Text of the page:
verb (used with object), squad·ded, squad·ding.
Origin of squad
Examples from the Web for squad
Finally, a squad of reinforcements arrived and they were able to retreat.
The eyes of people like Thomas Patrick Cullen III, firefighter, Squad 41, husband, father, 31 years old.
A squad soon arrived to take him away, and I saw the sergeant punch him in the face even though he went quietly.
While I was delighted to close my case, another detective in my squad was not: K was his witness, in a prior incident.
Leonard has hung with cops, ridden in squad cars, sat in the courtrooms and precinct houses, seen busts up close.
It was not long till a squad of cavalrymen came galloping back, yelling that the rebels were just ahead.Si Klegg, Book 1 (of 6)|John McElroy
His entourage will include a day doctor, a night doctor, a leading New York surgeon and a squad of stretcher-bearers.
They saw a fire which a squad of the recruits had kindled near the river, to warm their numb hands.A Dream of Empire|William Henry Venable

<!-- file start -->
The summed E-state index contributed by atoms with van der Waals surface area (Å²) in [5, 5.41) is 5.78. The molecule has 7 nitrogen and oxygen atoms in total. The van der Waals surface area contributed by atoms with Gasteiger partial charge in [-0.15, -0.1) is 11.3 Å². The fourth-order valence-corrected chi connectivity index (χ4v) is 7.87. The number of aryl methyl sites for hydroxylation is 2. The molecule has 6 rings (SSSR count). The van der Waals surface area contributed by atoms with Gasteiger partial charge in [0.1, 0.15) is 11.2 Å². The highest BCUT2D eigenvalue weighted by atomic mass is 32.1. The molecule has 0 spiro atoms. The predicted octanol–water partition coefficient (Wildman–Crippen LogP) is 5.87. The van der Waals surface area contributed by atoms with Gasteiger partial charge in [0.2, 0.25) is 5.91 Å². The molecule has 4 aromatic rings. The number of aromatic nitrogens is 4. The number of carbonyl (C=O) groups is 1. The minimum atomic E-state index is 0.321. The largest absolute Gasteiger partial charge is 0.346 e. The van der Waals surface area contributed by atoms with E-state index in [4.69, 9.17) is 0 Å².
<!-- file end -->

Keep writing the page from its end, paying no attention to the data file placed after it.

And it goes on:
The squad being in line is dismissed by the commands and methods prescribed in par.
This made some distance from one squad to another, but it was the best we could do.Reminiscences of a Private|Frank M. Mixson
Word Origin for squad
1640s, "small number of military men detailed for some purpose," from French esquade, from Middle French escadre, from Spanish escuadra or Italian squadra "battalion," literally "square," from Vulgar Latin *exquadra (see square). Until the introduction of automatic weapons, infantry troops tended to fight in a square formation to repel cavalry or superior forces. Sports sense is recorded from 1902.